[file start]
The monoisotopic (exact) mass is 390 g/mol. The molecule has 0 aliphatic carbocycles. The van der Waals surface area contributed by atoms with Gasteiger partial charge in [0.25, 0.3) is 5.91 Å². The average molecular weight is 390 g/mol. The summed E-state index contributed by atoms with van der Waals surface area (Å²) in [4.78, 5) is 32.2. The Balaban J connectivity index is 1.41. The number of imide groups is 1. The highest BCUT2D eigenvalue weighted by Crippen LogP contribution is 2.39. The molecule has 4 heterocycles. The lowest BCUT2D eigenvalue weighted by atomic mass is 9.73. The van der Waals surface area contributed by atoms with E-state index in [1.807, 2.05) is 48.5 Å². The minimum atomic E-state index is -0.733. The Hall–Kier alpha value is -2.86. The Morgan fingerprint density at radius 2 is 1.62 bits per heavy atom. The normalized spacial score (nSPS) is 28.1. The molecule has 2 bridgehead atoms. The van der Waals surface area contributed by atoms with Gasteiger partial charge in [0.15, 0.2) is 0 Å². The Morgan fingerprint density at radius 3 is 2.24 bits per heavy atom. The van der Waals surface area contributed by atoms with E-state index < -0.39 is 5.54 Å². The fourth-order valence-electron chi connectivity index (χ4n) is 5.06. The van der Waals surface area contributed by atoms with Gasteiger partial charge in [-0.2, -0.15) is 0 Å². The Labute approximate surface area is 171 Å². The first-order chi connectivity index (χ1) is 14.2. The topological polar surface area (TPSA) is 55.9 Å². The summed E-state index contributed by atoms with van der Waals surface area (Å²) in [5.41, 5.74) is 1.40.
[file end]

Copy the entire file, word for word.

The monoisotopic (exact) mass is 390 g/mol. The molecule has 0 aliphatic carbocycles. The van der Waals surface area contributed by atoms with Gasteiger partial charge in [0.25, 0.3) is 5.91 Å². The average molecular weight is 390 g/mol. The summed E-state index contributed by atoms with van der Waals surface area (Å²) in [4.78, 5) is 32.2. The Balaban J connectivity index is 1.41. The number of imide groups is 1. The highest BCUT2D eigenvalue weighted by Crippen LogP contribution is 2.39. The molecule has 4 heterocycles. The lowest BCUT2D eigenvalue weighted by atomic mass is 9.73. The van der Waals surface area contributed by atoms with E-state index in [1.807, 2.05) is 48.5 Å². The minimum atomic E-state index is -0.733. The Hall–Kier alpha value is -2.86. The Morgan fingerprint density at radius 2 is 1.62 bits per heavy atom. The normalized spacial score (nSPS) is 28.1. The molecule has 2 bridgehead atoms. The van der Waals surface area contributed by atoms with Gasteiger partial charge in [0.15, 0.2) is 0 Å². The Morgan fingerprint density at radius 3 is 2.24 bits per heavy atom. The van der Waals surface area contributed by atoms with E-state index < -0.39 is 5.54 Å². The fourth-order valence-electron chi connectivity index (χ4n) is 5.06. The van der Waals surface area contributed by atoms with Gasteiger partial charge in [-0.2, -0.15) is 0 Å². The Labute approximate surface area is 171 Å². The first-order chi connectivity index (χ1) is 14.2. The topological polar surface area (TPSA) is 55.9 Å². The summed E-state index contributed by atoms with van der Waals surface area (Å²) in [5.41, 5.74) is 1.40.